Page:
SCITS should be closed to save money and ensure all students get a quality education, says the chairperson of Lambton Kent District School Board.
“I’ve heard a lot of passion but, in my personal opinion, the information favours closure of SCITS,” Jane Bryce told The Journal.
Administrators are recommending the consolidation of SCITS and St. Clair Secondary and the blended student body moved to the St. Clair site.
If the plan proceeds, St. Clair would be renovated next year and a new name chosen for the combined school.
According to board staff, merging the two half-empty schools would save $1.1 million the first year.
“I love the building,” said Bryce. “But that’s not why I’m a trustee.”
Provincial funding formulas are changing and declining enrolment means fewer dollars to educate students. She said.
“We need to make rapid changes and, if we can’t, every student’s program choices and quality education is going to be affected. We have no choice but to make decisions based on finances.
“If we don’t, there goes your equity and there goes your fantastic education experience for every student in Lambton-Kent, from Wheatley to Sarnia.”
The impending closure has sparked an emotional debate, pitting the two school populations against each another, and brought a recommendation from the City of Sarnia to spare SCITS and close St. Clair.
Trustees will make a final decision May 10 at Alexander Mackenzie Secondary School.
Bryce said “a lot is being made” about the number of trustees who live outside Sarnia and who may not understand SCITS’ value to the community.
“It’s hurtful,” said the trustee for North Lambton. “Those people aren’t listening with trustee’s ears and they haven’t taken an interest in all the caring decisions we’ve made before.
“The people fighting to keep SCITS open are pleading for a building and the memories they have. They forget that trustees are responsible for giving every student in the system a good educational experience and that we are passionate too for the kids to be successful.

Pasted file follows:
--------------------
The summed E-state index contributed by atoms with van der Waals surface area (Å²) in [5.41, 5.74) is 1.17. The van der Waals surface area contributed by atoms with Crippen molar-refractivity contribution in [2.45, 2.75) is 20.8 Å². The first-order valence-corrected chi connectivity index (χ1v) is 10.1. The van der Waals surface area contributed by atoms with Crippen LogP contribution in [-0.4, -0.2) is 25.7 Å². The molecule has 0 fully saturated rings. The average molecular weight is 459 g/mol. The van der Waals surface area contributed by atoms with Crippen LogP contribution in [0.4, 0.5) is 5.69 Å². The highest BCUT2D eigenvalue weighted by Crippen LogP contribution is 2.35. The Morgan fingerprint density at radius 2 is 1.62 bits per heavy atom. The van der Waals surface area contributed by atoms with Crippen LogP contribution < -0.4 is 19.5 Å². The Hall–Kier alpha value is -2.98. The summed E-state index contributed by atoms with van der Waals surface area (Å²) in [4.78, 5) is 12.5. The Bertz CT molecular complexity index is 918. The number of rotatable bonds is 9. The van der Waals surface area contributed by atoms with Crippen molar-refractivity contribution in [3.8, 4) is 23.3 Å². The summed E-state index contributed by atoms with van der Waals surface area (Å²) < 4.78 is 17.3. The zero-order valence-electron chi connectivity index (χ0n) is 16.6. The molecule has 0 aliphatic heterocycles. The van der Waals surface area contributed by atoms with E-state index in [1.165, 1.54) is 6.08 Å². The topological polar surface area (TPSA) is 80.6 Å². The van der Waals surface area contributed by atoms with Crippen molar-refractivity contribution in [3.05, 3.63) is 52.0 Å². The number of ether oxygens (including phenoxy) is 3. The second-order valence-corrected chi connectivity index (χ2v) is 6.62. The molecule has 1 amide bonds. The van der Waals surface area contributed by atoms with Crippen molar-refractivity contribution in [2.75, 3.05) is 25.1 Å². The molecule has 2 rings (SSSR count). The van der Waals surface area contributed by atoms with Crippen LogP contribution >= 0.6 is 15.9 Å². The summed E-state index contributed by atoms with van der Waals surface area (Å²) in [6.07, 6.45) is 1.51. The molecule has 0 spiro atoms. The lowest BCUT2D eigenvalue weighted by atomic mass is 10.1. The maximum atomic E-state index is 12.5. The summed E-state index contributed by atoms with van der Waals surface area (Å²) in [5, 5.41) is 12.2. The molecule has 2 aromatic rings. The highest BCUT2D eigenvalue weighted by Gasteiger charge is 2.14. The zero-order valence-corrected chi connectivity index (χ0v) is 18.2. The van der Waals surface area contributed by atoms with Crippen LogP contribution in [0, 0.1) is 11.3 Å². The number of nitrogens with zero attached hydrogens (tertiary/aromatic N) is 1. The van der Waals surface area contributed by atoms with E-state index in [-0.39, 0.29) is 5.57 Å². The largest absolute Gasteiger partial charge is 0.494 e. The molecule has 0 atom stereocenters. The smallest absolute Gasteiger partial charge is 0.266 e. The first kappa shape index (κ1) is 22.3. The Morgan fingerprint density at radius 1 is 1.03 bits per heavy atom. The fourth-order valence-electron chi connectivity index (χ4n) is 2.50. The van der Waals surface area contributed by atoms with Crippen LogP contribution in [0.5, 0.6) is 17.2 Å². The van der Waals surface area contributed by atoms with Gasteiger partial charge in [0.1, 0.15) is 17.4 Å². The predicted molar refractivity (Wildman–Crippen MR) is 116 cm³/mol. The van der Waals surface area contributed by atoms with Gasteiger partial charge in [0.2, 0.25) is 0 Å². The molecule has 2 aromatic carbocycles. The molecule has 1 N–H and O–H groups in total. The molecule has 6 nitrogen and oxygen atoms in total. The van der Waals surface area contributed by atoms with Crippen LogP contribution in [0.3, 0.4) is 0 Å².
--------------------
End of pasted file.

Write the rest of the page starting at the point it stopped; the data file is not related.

“We don’t close schools. We close buildings,” Bryce added.
Board administrators have been accused of providing inaccurate numbers to bolster the case for closing SCITS. But Bryce disagreed.
“As chair and as a trustee, I will say we have the utmost confidence in the integrity of our staff,” she said. “Otherwise they wouldn’t be our staff.
“We ask them questions. We hold them to account and I’m confident in our director and staff.”
However, Bryce did question administration’s decision to state provincial funding will be sought for new amenities at St. Clair to replace those lost when SCITS closes.
At last week’s board meeting, trustees heard from local businessman Louie Mele who made the case to keep SCITS based on the replacement cost of its six-lane indoor pool, sports field, gymnasium and 850-seat theatre.
Mele estimated at least $14.6 million is needed to replicate the existing facilities.
“I really don’t know how to comment on that,” said Bryce. “I think perhaps the board should not have looked at enhancing St. Clair.
“We have all these engineering reports and inspections and we now know that we’ll have to spend $3 million to upgrade the stairwells and dead-end corridors and bring them up to standard. That is very concerning.”
Change is coming no matter what, Bryce added.
“In my heart, I wish parents could model good acceptance of change for their children and their students. When parents become extremely upset with change, their children see that.”
Trustees will hear from delegations related to the school closure on April 26 before holding the final vote.
The votes of 11 trustees will be counted on May 10. Of those, four live in Sarnia. The votes of two student trustees are not included in the official count.